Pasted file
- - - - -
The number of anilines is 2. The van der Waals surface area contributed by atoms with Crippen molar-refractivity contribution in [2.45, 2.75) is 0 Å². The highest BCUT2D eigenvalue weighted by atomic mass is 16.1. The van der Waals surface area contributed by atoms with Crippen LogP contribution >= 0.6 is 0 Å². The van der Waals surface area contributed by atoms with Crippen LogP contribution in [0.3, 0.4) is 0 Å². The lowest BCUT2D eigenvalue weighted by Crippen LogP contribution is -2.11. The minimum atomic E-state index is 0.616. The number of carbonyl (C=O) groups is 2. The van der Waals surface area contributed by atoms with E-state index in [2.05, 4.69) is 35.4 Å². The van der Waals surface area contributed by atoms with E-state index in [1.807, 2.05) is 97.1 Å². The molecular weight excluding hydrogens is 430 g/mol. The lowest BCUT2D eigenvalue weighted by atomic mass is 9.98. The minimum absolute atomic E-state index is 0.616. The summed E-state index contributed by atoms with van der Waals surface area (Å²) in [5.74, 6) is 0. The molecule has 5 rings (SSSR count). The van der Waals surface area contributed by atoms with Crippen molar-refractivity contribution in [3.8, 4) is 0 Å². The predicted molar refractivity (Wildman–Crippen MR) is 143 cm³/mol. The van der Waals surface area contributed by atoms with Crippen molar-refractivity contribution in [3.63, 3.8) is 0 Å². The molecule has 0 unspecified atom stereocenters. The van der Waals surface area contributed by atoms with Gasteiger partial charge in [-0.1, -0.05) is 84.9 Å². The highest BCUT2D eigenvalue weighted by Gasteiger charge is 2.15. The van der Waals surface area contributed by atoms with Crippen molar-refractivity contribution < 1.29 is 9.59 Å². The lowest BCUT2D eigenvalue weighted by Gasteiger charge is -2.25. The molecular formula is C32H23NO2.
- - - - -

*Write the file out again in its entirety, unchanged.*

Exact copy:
The number of anilines is 2. The van der Waals surface area contributed by atoms with Crippen molar-refractivity contribution in [2.45, 2.75) is 0 Å². The highest BCUT2D eigenvalue weighted by atomic mass is 16.1. The van der Waals surface area contributed by atoms with Crippen LogP contribution >= 0.6 is 0 Å². The van der Waals surface area contributed by atoms with Crippen LogP contribution in [0.3, 0.4) is 0 Å². The lowest BCUT2D eigenvalue weighted by Crippen LogP contribution is -2.11. The minimum atomic E-state index is 0.616. The number of carbonyl (C=O) groups is 2. The van der Waals surface area contributed by atoms with E-state index in [2.05, 4.69) is 35.4 Å². The van der Waals surface area contributed by atoms with E-state index in [1.807, 2.05) is 97.1 Å². The molecular weight excluding hydrogens is 430 g/mol. The lowest BCUT2D eigenvalue weighted by atomic mass is 9.98. The minimum absolute atomic E-state index is 0.616. The summed E-state index contributed by atoms with van der Waals surface area (Å²) in [5.74, 6) is 0. The molecule has 5 rings (SSSR count). The van der Waals surface area contributed by atoms with Crippen molar-refractivity contribution in [3.8, 4) is 0 Å². The predicted molar refractivity (Wildman–Crippen MR) is 143 cm³/mol. The van der Waals surface area contributed by atoms with Crippen molar-refractivity contribution in [3.63, 3.8) is 0 Å². The molecule has 0 unspecified atom stereocenters. The van der Waals surface area contributed by atoms with Gasteiger partial charge in [-0.1, -0.05) is 84.9 Å². The highest BCUT2D eigenvalue weighted by Gasteiger charge is 2.15. The van der Waals surface area contributed by atoms with Crippen molar-refractivity contribution < 1.29 is 9.59 Å². The lowest BCUT2D eigenvalue weighted by Gasteiger charge is -2.25. The molecular formula is C32H23NO2.